When you meet someone new, one of the first questions you get asked is, “What do you do?” When you meet another writer, the question changes to: “What do you write?”
Oh, I could give a long explanation to answer that, but I prefer a short-hand in order to not sound like an egocentric blowhard who think he’s a better writer than everyone–which I plainly am. “That’s a joke, son,”–Foghorn Legghorn.
I used to say I wrote “historical fiction,” which when I said it, suggested that I wrote literature. Funny. I wouldn’t confuse anything I write for Tolstory, Dickens or F. Scott Fitzgerald. In fact, I would insist on denying I was anywhere near a Steinbeck or Hemingway. Let’s not even bring up John Dos Passos!
So, the next time I was asked the “question of death,”–“what do you write”–I said: “Thrillers.” Big mistake. Apparently thrillers require you to open with a scene of suspense to “grab your reader and make them want to turn the page.” Frankly, I’ve never believed in that grabbing the interest as a rule set in concrete. Besides, I probably couldn’t write an opening suspense scene if my life depended on it. I kind of like to structure my novels like a Nirvana song: Quiet, loud, quiet.” For me, the problem with constant suspense is that it can become incredibly unrealistic like in the old books where Mack Bolan, “The Executioner” always whipped up on the Mob no matter the odds. Besides, “thrillers” are a dime a dozen and I like to think I’m working on something more original.
“So what do you write?” “Uh…mysteries,” I said. They asked: “What kind of mystery?”
Turns out that there are genres in fiction writing: mysteries, horror, romance/erotica, science fiction/fantasy,and literary. Then are the “sub-genres” that writers choose to inhabit, many times for most of their professional careers.
Let’s take mysteries. Sub-genres include “The Cozy” (mostly single victims with bloodless deaths–old-fashioned style like Agatha Christie’s novels); the Amateur Sleuth, the Professional Sleuth, Legal, Historical, Procedural and the Private Eye. Personally, I don’t think the “sleuth” novels have ever found anything better than Arthur Conan Doyle and for the Private Eye it’s a toss-up between Chandler (Philip Marlowe), Hammett (Sam Spade and the Contiental Op) and John D. McDonald (Travis McGee). Never cared for legal or police procedurals either because as a real-life lawyer, I know that most of those books are incredulous BS and having been a defense attorney, I have known my share of unlikeable cops–enough to not care about writing about them. Besides, police procedurals require the author to know jargon and do research in service of the story. For others that might be fascinating. For me: boring.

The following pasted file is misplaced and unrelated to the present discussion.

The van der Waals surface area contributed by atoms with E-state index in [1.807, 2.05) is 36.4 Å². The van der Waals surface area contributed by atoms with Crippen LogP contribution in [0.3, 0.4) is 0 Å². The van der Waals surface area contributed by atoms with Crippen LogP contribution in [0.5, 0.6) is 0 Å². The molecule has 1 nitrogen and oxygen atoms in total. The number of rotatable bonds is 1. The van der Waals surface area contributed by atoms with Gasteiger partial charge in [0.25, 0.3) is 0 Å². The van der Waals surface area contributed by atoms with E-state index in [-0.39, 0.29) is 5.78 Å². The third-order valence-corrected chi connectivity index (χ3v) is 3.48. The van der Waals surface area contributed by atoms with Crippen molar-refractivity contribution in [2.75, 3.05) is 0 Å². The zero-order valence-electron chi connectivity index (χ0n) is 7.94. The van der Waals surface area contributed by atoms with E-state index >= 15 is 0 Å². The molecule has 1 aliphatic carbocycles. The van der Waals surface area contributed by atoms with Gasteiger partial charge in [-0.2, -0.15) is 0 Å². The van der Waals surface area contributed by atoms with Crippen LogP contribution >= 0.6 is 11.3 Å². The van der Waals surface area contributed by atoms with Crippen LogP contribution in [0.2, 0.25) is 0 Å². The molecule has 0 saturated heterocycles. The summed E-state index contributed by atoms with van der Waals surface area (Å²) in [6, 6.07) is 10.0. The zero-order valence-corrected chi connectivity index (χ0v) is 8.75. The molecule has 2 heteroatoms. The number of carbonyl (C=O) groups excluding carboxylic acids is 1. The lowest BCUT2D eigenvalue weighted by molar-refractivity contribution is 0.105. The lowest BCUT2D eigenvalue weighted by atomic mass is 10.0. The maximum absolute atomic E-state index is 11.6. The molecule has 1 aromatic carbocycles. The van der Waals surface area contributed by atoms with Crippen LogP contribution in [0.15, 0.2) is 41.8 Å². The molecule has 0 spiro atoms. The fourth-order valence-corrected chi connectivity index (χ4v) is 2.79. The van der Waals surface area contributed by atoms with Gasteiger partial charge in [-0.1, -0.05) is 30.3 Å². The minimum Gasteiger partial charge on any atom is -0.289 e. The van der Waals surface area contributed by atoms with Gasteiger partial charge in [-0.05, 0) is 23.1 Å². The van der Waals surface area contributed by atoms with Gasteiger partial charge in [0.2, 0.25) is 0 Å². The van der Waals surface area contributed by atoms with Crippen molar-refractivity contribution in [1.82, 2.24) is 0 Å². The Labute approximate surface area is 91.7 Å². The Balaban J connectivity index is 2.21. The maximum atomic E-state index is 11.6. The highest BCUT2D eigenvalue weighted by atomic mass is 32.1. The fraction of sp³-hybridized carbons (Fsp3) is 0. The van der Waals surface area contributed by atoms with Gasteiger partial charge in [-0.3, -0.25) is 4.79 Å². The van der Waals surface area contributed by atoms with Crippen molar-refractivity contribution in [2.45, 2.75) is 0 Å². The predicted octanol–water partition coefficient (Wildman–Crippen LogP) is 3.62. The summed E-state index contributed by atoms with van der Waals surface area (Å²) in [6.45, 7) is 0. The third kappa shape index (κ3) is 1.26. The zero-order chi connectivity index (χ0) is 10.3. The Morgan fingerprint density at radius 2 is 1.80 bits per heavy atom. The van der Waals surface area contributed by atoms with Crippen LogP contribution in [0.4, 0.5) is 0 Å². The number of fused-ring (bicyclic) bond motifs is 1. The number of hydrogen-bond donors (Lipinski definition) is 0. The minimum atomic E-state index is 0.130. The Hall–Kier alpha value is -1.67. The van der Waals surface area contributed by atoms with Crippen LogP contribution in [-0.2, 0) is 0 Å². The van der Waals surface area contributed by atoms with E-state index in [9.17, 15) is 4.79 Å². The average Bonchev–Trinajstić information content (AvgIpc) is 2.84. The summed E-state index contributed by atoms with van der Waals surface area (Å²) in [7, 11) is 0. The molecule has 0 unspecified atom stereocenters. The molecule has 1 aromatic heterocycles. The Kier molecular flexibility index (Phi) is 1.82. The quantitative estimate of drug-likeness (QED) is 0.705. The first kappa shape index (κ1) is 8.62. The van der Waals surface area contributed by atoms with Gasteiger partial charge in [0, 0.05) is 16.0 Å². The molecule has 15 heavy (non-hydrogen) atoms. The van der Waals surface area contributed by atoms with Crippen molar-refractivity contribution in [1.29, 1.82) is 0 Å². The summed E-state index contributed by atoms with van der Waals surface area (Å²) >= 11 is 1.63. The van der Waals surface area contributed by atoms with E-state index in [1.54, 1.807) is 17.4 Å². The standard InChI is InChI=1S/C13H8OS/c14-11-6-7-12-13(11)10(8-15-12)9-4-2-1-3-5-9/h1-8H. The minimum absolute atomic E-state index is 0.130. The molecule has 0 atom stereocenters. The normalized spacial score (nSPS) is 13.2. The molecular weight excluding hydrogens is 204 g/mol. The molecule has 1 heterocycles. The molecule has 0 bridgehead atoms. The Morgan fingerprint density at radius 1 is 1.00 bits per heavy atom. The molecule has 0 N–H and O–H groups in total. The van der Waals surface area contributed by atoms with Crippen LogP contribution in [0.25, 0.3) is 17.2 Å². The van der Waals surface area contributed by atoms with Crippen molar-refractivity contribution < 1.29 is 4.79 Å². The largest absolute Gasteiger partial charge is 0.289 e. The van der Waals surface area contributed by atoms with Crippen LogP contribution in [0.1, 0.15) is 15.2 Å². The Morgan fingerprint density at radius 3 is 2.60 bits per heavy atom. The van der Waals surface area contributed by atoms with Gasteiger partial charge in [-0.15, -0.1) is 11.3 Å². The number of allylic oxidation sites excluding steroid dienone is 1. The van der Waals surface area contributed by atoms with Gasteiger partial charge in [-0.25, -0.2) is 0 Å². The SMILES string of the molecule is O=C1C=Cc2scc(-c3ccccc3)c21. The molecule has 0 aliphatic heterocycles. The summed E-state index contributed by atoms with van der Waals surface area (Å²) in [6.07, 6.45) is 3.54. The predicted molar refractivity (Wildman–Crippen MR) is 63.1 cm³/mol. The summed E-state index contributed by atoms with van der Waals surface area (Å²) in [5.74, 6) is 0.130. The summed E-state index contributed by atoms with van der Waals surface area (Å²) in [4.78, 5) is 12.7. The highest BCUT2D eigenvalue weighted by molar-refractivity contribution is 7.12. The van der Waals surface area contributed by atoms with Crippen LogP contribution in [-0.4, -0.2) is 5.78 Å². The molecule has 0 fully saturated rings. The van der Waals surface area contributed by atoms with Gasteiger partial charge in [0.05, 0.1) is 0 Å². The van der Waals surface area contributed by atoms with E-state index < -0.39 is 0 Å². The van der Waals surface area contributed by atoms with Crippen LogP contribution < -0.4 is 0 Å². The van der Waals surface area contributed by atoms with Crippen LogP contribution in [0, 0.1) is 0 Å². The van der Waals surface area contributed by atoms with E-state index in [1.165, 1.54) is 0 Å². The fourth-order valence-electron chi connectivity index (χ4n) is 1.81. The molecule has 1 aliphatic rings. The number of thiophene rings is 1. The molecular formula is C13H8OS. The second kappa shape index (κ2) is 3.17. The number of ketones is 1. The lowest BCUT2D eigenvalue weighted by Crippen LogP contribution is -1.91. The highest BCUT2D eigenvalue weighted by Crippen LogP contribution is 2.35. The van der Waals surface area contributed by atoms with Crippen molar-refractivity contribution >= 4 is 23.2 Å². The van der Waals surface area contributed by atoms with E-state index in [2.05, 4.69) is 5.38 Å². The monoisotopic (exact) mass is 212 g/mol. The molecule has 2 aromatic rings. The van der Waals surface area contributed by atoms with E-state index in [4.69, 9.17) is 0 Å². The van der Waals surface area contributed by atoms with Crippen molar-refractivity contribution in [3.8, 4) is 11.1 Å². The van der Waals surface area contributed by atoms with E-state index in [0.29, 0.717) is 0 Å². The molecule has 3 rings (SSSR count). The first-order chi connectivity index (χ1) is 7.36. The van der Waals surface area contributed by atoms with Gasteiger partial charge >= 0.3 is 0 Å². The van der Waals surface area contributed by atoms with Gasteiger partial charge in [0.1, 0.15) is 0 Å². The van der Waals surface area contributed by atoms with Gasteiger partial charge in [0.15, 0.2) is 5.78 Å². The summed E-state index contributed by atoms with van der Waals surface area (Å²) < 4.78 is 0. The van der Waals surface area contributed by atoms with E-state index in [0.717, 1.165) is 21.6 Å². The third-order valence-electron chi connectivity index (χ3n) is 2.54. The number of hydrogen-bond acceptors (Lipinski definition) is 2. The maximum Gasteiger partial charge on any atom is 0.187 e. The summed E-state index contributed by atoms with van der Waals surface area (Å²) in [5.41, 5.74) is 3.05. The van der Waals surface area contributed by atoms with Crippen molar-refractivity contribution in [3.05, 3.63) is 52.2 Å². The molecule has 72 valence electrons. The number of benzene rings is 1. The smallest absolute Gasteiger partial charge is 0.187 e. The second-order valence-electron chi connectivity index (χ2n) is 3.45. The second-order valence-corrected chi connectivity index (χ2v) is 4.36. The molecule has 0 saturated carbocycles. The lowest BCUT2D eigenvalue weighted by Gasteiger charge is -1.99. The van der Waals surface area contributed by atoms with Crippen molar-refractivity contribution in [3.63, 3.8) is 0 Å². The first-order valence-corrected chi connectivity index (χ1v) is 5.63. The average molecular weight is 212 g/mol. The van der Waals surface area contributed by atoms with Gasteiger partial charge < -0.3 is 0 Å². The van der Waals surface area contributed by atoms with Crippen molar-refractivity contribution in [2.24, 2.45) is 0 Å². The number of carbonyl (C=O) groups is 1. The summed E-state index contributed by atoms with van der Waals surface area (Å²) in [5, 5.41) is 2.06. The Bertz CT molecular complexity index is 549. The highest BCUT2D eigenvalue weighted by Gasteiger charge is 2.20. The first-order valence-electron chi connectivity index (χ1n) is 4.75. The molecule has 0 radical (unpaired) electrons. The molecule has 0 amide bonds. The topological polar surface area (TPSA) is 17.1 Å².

So, okay. “What do you write.” I said, “Crime novels.” Except that I don’t. Yes, my novels have crimes in them, but it’s now about the crime or planning the crime or about the cops trying to stop the crime. I have no interest in that kind of story or sub-genre.
Thus, we go down another level. Below the “sub-genre” is the “niche” or the “sub-sub-genre.” These are much narrow defined and usually involve a series of books based on a particular theme. How do you know? Usually it’s in the title. Here’s where it gets amusing.
Cat mysteries? Lillian Jackson Braun. Everything from “The Cat Who Saw Red” to “The Cat Who Sniffed Glue.” (Inside joke: “The Cat Who Listened to the Ramones?”)
Spice oriented mysteries? Gail Oust. “Kill ‘Em with Cayenne” and “Cinammon Toasted.”
Wine-based mysteries? Jean Pierre Alaux and Noel Balen. “Treachery in Bordeaux” and “Nightmare in Burgundy.”
Witness Protection Program mysteries? Rob Gittins “Gimme Shelter” and “Secret Shelter.”
And it ain’t just mysteries. Romance has its own niches.
Rumor romances. Cheris Hodges. “Rumor has it” and “I heard a rumor.”
Texas brides. Linda Broday. “Twice a Texas Bride” and “Forever His Texas Brides”
Firefighter Romance. Shannon Stacey “Heat Exchange” (Now THAT’s a title) and “Controlled Burn.” Well done, Ms. Stacey.
Navy SEAL romance. Sure, why not? Anne Elizabeth. “Once a SEAL” and “A SEAL Forever.”
Niches allow for quicker writer, appeal to audience familiarity and, in these days of making a buck, allow for a brand to be built on the theme. No shame in it. There’s actually even a niche for Elizabethan era romances nicknamed, “Broadswords and Ballrooms,” which is part of a large niche called “Regency Romances.” One for any taste under the sun.
“Bollocks,” as the Sex Pistols would say.
“So, what do you write?”
Hell, I don’t know what to call it. My novels are set in the 1920’ around vaudeville theaters and the silent film industry. They’re slow-burn mysteries. I could call them “silent film suspensers” but that seems a bit silly indeed to quote Monty Python.
I guess I don’t need a tag for my niche. It is what it is and as far as I know, no one else writes what I do. Maybe they don’t want to. Good. More for me.